Saturday, October 17, 2009


This article is about the biological agent. For other uses, see Virus (disambiguation).
For a generally accessible and less technical introduction to the topic, see Introduction to viruses.

Virus classification
I: dsDNA virusesII: ssDNA virusesIII: dsRNA virusesIV: (+)ssRNA virusesV: (−)ssRNA virusesVI: ssRNA-RT virusesVII: dsDNA-RT viruses
A virus (from the Latin virus meaning toxin or poison) is an infectious agent too small to be seen directly with a light microscope. They are not made of cells and can only replicate inside the cells of another organism (the viruses' host). Viruses infect all types of organisms, from animals and plants to bacteria and archaea.[1] Since the initial discovery of tobacco mosaic virus by Martinus Beijerinck in 1898,[2] about 5,000 of them have been described in detail,[3] although there are millions of different types of viruses.[4] Viruses are found in almost every ecosystem on Earth and these minute structures are the most abundant type of biological entity.[5][6] The study of viruses is known as virology, a sub-specialty of microbiology.
Viruses consist of two or three parts: all viruses have genes made from either DNA or RNA, long molecules that carry genetic information; all have a protein coat that protects these genes; and some have an envelope of fat that surrounds them when they are outside a cell. Viruses vary from simple helical and icosahedral shapes, to more complex structures. Most viruses are about one hundred times smaller than an average bacterium. The origins of viruses in the evolutionary history of life are unclear: some may have evolved from plasmids—pieces of DNA that can move between cells—while others may have evolved from bacteria. In evolution, viruses are an important means of horizontal gene transfer, which increases genetic diversity.[7]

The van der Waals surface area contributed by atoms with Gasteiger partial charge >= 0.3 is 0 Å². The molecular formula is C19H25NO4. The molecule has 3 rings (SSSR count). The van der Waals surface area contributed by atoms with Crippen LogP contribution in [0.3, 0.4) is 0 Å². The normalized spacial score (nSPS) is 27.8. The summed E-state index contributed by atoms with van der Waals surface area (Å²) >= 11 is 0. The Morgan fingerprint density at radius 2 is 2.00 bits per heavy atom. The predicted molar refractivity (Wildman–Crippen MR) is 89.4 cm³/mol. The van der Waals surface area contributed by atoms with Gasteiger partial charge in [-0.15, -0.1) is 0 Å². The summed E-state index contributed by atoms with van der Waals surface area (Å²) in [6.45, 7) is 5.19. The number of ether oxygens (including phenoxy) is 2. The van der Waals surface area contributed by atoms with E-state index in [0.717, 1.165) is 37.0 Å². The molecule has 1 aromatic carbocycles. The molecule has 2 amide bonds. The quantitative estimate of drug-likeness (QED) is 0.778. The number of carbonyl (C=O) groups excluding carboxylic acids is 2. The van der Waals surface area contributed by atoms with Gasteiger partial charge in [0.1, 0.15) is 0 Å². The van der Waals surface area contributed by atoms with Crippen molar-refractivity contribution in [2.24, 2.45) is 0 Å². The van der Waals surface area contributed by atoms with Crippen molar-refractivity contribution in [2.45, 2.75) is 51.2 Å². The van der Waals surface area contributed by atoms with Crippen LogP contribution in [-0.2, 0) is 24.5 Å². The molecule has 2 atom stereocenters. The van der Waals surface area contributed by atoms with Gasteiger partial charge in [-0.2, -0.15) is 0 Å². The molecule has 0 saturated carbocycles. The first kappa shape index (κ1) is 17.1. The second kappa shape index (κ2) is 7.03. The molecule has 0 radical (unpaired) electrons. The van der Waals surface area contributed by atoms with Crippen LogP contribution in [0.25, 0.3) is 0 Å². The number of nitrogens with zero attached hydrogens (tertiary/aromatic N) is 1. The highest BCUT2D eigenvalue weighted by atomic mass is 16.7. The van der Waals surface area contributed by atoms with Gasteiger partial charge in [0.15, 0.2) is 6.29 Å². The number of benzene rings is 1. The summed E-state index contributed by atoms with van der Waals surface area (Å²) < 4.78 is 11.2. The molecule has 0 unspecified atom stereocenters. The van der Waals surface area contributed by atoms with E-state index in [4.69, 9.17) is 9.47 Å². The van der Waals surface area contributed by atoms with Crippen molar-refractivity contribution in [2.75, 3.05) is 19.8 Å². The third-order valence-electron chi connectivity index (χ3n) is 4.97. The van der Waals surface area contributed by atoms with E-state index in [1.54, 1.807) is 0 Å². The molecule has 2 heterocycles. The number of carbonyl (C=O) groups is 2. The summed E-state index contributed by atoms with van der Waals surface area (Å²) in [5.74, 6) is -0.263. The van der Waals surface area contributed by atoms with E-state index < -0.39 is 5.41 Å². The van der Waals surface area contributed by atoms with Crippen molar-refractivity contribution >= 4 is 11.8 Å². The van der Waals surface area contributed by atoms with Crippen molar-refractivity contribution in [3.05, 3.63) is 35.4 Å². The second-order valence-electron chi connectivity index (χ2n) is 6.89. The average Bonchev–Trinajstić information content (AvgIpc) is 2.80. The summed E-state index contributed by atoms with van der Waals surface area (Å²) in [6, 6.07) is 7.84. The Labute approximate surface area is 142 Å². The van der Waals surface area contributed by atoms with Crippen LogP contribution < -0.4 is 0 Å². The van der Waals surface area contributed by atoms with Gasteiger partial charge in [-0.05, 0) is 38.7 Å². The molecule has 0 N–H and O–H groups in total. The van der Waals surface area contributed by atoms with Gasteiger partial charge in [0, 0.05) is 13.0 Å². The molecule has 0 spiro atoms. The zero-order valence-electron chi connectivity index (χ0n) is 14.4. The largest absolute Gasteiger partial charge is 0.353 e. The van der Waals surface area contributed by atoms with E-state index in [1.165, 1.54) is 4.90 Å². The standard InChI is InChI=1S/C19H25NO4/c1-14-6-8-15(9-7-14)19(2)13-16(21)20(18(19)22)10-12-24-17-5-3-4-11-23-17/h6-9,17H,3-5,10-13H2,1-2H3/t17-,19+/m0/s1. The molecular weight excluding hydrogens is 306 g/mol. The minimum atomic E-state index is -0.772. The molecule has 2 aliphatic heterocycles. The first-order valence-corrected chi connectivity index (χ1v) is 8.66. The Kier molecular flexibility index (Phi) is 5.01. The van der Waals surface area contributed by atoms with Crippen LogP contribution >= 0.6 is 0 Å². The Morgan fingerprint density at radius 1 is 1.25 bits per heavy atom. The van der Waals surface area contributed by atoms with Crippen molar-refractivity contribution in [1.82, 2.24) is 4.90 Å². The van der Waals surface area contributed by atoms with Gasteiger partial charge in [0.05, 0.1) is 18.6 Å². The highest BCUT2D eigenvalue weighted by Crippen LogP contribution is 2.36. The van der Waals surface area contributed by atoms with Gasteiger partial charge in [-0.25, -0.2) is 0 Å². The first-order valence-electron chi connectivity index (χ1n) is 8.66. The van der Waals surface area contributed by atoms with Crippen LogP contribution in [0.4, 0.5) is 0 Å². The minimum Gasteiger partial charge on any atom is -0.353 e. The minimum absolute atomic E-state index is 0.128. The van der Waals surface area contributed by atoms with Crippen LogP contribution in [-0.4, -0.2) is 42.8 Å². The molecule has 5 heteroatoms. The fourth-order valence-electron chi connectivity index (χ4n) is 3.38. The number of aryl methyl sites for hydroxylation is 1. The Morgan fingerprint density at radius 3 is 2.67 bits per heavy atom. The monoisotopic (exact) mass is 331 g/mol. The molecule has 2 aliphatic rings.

Viruses spread in many ways; plant viruses are often transmitted from plant to plant by insects that feed on sap, such as aphids, while animal viruses can be carried by blood-sucking insects. These disease-bearing organisms are known as vectors. Influenza viruses are spread by coughing and sneezing. The norovirus and rotaviruses, common causes of viral gastroenteritis, are transmitted by the faecal-oral route and are passed from person to person by contact, entering the body in food or water. HIV is one of several viruses transmitted through sexual contact or by exposure to infected blood.
Viral infections in animals provoke an immune response that usually eliminates the infecting virus. These immune responses can also be produced by vaccines, which give immunity to specific viral infections. However, some viruses including HIV and those causing viral hepatitis evade these immune responses and cause chronic infections. Microorganisms also have defences against viral infection, such as restriction modification systems. Antibiotics have no effect on viruses, but a few antiviral drugs have been developed. However, there are relatively few antivirals because there are few targets for these drugs to interfere with. This is because a virus reprograms its host's cells to make new viruses and almost all the proteins used in this process are normal parts of the body, with only a few viral proteins.

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